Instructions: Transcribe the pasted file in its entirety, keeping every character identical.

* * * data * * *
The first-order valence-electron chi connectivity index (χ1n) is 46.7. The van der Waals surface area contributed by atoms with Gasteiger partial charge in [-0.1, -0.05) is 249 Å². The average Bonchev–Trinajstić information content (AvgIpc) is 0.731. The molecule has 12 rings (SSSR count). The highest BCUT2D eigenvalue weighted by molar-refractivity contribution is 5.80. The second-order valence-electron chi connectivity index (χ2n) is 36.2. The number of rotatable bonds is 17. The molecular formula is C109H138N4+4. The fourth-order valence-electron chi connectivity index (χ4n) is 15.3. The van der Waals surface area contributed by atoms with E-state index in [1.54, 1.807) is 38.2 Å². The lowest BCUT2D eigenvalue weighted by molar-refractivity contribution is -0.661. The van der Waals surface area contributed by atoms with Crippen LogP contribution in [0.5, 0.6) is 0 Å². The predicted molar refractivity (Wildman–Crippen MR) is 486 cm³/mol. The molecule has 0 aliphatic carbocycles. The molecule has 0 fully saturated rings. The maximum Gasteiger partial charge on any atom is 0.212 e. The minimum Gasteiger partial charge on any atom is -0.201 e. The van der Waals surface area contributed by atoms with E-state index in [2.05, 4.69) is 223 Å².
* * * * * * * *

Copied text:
The first-order valence-electron chi connectivity index (χ1n) is 46.7. The van der Waals surface area contributed by atoms with Gasteiger partial charge in [-0.1, -0.05) is 249 Å². The average Bonchev–Trinajstić information content (AvgIpc) is 0.731. The molecule has 12 rings (SSSR count). The highest BCUT2D eigenvalue weighted by molar-refractivity contribution is 5.80. The second-order valence-electron chi connectivity index (χ2n) is 36.2. The number of rotatable bonds is 17. The molecular formula is C109H138N4+4. The fourth-order valence-electron chi connectivity index (χ4n) is 15.3. The van der Waals surface area contributed by atoms with E-state index in [1.54, 1.807) is 38.2 Å². The lowest BCUT2D eigenvalue weighted by molar-refractivity contribution is -0.661. The van der Waals surface area contributed by atoms with Crippen LogP contribution in [0.5, 0.6) is 0 Å². The predicted molar refractivity (Wildman–Crippen MR) is 486 cm³/mol. The molecule has 0 aliphatic carbocycles. The molecule has 0 fully saturated rings. The maximum Gasteiger partial charge on any atom is 0.212 e. The minimum Gasteiger partial charge on any atom is -0.201 e. The van der Waals surface area contributed by atoms with E-state index in [2.05, 4.69) is 223 Å².